The agenda for the Longboat Key Code Enforcement Board meeting was simple: The board wanted to know why a string of meetings has been canceled and to debate whether the board is needed because of a new philosophy for dealing with code violators.
Code Board member Joel Mangel said Monday, April 8, there’s been a “dramatic change” in the board’s use, noting the last eight meetings have been canceled.
Planning, Zoning and Building Director Robin Meyer told the board he takes full responsibility for the canceled meetings. He said code-enforcement officer Amanda Nemoytin has worked well with people to resolve complaints before they have to come before the board.
“We are getting compliance and are working with people to resolve issues,” Meyer said.
Mangel said he’s baffled the new approach would create a string of eight meeting cancellations.
“I’m not in favor of more meetings, but I question the use of this board if it’s never going to meet,” Mangel said.
Nemoytin explained that instead of sending a letter right away, forcing people to come into compliance within three to five days, she tries to get in touch with them before sending a notice of violation to resolve the issue.
Sending a notice of violation automatically brings the case before the board, and Nemoytin noted that most of the cases listed on the board’s meeting agendas are closed by the time they come before the board.
“People are more responsive and receptive to my calls and willingness to work it out than they are to a notice of violation in their mailbox,” Nemoytin said.
Code Board member Beverly Shapiro, though, said she believes the board has a responsibility to review cases at board meetings, whether they are open or closed.
“There appears to be some kind of control now over violations,” said Shapiro, who believes Nemoytin’s new approach could show favoritism to some code violators. “My gut tells me it’s inappropriate not to be hearing violations on a monthly basis.”
“I have to use my staff’s time as efficiently as I can,” Meyer said.
Meyer said the board receives an overview of all the cases the code department is pursuing and agreed to come back to the board next month to discuss ways to elaborate on those report recaps. But he said he won’t bring reports to the board to hold meetings for resolved cases.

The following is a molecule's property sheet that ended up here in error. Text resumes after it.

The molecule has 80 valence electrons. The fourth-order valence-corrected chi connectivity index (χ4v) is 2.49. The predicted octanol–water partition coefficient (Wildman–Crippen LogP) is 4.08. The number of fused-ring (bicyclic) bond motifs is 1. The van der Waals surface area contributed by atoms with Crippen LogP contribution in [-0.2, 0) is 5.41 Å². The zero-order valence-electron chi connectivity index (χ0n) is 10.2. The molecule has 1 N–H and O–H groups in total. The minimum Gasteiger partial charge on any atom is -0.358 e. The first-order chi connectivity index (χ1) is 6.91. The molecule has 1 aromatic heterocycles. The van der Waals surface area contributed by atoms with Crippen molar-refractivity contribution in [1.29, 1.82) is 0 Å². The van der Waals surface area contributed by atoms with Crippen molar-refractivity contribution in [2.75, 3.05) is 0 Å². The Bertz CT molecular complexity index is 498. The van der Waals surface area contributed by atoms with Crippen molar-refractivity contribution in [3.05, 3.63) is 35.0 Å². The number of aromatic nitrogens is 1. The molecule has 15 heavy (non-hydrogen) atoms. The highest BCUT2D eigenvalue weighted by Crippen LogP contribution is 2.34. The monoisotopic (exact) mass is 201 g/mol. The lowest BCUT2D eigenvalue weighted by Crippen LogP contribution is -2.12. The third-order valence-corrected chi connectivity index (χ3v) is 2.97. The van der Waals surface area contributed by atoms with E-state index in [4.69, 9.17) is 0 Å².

“If you want work, I can give it to you, but, quite honestly, there is nothing out there for you to see right now,” Meyer said.
Board members also questioned whether town staff and the code department were giving special treatment to the shuttered Colony Beach & Tennis Resort, which has a myriad of code issues. Meyer told the board the Colony’s issues are handled directly by Deputy Town Manager Anne Ross.
Former Mayor George Spoll questioned the new philosophy of the town’s code department at the meeting.
“Apparently a miracle has occurred on this Key,” Spoll said. “I’ve driven every square inch of this Key, and I can show you all sorts of violations out there.”
Mangel also expressed concern that the code board wasn’t an active participant in property code changes that the Planning and Zoning Board is reviewing.
Meyer and town attorney Kelley Fernandez explained that, although the commission could ask for the code board’s help, the idea is for board members not to help make code changes that the board must enforce.
The board will further discuss its future and the possibility of reviewing more detailed closed reports next month, with Code Board Chairman Robert Krosney making a motion to request the commission include the board “in the loop” for changes to ordinances it reviews.
Mangel and other board members, though, continue to express displeasure.
“Some members of this board don’t believe we are being utilized,” Mangel said.
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